Photo taken in:BotosaniCountry name at time of photo:Romania (1945-1989)Country name today:Romania
This is my father, David Davidsohn, with my stepmother, Estera Davidsohn, and their daughter, Jaffa Haftca. My father was already ill when this photograph was taken, he was ailing, it was after the brain surgery he underwent. This was their passport photograph, so it was taken just before they left to Israel.
My father remarried in 1947. And a daughter was born out of his second marriage, Jenica. I was glad when that happened. And we got along very well. But people started leaving, emigrating to Israel. And I wasn't a minor anymore, I was 18, and I had my own passport. My father, his wife and his little daughter had one single passport. So they were listed on my father's passport. At a certain point they received the approval for departing. And so did my grandmother. My grandfather was no longer alive. I received a negative, a reply stating that my request for departing was denied. 'What shell we do, then?' 'I will apply again.' I applied again. In the meantime, they had a passport, they had to leave. My father left together with my sister and her mother; my grandmother left as well.
After returning from the deportation my father developed a brain tumor. He had been beaten, hit, and, approximately 2 years after he got married again, around 1949, he started having terrible headaches. He went to Bucharest, underwent surgery - he had a brain neoplasm. He recovered well after the operation. He left to Israel. But these operations are effective only for a year, a year and a half, after which the tumor grows back. And he passed away in Israel.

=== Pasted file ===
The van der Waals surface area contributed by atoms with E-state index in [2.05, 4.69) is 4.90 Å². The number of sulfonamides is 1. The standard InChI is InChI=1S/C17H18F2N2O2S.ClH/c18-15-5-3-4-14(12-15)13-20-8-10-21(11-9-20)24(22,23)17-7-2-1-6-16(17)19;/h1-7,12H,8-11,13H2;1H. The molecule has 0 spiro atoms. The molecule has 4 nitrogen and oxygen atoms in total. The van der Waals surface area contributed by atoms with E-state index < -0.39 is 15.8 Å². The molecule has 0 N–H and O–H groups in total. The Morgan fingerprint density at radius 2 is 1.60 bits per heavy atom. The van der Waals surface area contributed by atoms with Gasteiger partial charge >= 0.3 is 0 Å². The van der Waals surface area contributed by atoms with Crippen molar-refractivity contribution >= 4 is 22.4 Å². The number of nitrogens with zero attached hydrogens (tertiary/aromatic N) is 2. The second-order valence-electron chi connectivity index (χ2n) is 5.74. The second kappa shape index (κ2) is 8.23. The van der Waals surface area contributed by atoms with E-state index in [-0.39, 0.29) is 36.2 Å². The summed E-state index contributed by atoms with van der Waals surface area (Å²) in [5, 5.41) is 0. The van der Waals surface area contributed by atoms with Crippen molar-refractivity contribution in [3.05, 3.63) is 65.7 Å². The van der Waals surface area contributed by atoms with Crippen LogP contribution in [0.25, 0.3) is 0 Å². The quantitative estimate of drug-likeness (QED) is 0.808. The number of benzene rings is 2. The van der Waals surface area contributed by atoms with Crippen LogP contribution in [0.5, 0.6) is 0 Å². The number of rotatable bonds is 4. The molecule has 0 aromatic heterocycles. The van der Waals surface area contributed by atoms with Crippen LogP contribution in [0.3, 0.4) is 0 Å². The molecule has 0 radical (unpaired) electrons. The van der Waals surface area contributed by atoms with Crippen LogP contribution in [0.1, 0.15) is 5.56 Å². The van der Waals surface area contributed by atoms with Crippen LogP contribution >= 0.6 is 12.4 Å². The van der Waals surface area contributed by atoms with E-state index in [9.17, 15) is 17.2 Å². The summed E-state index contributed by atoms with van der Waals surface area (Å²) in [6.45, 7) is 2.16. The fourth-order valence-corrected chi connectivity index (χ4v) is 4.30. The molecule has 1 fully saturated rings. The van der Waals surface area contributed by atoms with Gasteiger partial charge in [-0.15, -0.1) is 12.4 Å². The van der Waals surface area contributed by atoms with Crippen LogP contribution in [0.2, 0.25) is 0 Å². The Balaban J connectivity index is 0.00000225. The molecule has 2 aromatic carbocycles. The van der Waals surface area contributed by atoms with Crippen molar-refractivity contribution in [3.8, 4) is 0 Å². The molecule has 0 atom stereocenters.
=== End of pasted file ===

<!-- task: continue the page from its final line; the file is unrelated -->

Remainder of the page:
They emigrated to Haifa in 1951. And life over there was hard in the beginning. They had nothing when they arrived there. My father received a job, he worked until he saw that he started having a relapse of the disease. And he died in Israel a year later, one year and a half after emigrating there, in 1952-1953. He died in Petah Tiqwa, for that's where he was hospitalized, and he is buried there.
And the little girl grew up, she went to school there, she got married. Her husband's name is Miha Haftca. He was born in Israel, but his parents had come to Israel from Poland around 1932, and they had 3 children there, if I remember correctly. Her name is now Iaffa Haftca. When she was living in Romania, her name was Jenica, Jeni, but she changed her name to Iafa when she arrived in Israel. But I still call her Jeni, as I used to do. We lived under the same roof until she was 3. Our relationship is very good, we are very close. She calls me even twice a week and, if she feels like it, 3 times a week. And I travel there very often to visit her. She too came to visit me on 2 occasions, but this was many years ago.